A recent article by New York Magazine enlightened readers about how instead of seeking partners with similar interests, one should seek partners with similar dis-interests (translation: find a person who hates the same stuff you do).

From a logical standpoint, this actually makes sense! You can grow to love another persons interest–or at least tolerate it–but you can’t grow to love something you hate. Plus, bonding over dislikes is a strong bond! I can say that some of my best friendships are formed when I realize me and a friend strongly dislike the same person/celebrity/tvshow/etc.

Group of Friends

The study that proves this phenomenon was the work of Jennifer Bosson of University of South Florida. Bosson found that “there’s something really powerful about the discovery of shared negative attitudes.”

After coming up with the theory that even a little hatred can form a bond, she conducted a study where she had undergrads rate a professor and then had a mediator hand them a questionnaire of another student while discretely mentioning whether or not this student shared the same sentiments about the professor.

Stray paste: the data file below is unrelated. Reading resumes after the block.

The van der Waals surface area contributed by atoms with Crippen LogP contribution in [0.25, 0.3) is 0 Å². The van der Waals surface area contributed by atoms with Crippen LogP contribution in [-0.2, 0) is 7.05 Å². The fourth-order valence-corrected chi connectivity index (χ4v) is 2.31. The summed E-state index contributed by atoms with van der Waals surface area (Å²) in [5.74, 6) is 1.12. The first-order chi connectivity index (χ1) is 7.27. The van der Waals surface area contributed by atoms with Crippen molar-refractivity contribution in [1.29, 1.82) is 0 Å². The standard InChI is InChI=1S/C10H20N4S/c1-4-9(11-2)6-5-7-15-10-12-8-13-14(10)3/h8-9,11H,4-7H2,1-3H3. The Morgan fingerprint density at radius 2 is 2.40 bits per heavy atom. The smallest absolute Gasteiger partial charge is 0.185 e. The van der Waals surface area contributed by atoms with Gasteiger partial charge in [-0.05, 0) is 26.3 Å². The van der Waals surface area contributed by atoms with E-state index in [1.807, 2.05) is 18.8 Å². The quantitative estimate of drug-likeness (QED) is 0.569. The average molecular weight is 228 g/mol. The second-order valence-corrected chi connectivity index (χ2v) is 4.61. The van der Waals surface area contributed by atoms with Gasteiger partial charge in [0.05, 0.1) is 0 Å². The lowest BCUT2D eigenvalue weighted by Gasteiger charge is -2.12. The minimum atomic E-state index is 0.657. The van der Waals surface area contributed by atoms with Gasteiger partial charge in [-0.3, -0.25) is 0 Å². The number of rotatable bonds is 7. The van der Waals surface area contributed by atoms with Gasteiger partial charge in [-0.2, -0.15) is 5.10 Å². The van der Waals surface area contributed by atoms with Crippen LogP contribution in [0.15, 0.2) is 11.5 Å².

The study found that the students with negative impressions of the same professor felt as if they knew each other better.

What does this mean for friendship? Many people think that agreeing with someone on what they like can induce a friendship. (“Oh my gosh, I love shoe shopping as well!) Next time you want to impress a friend, try faking a hatred instead of an interest!

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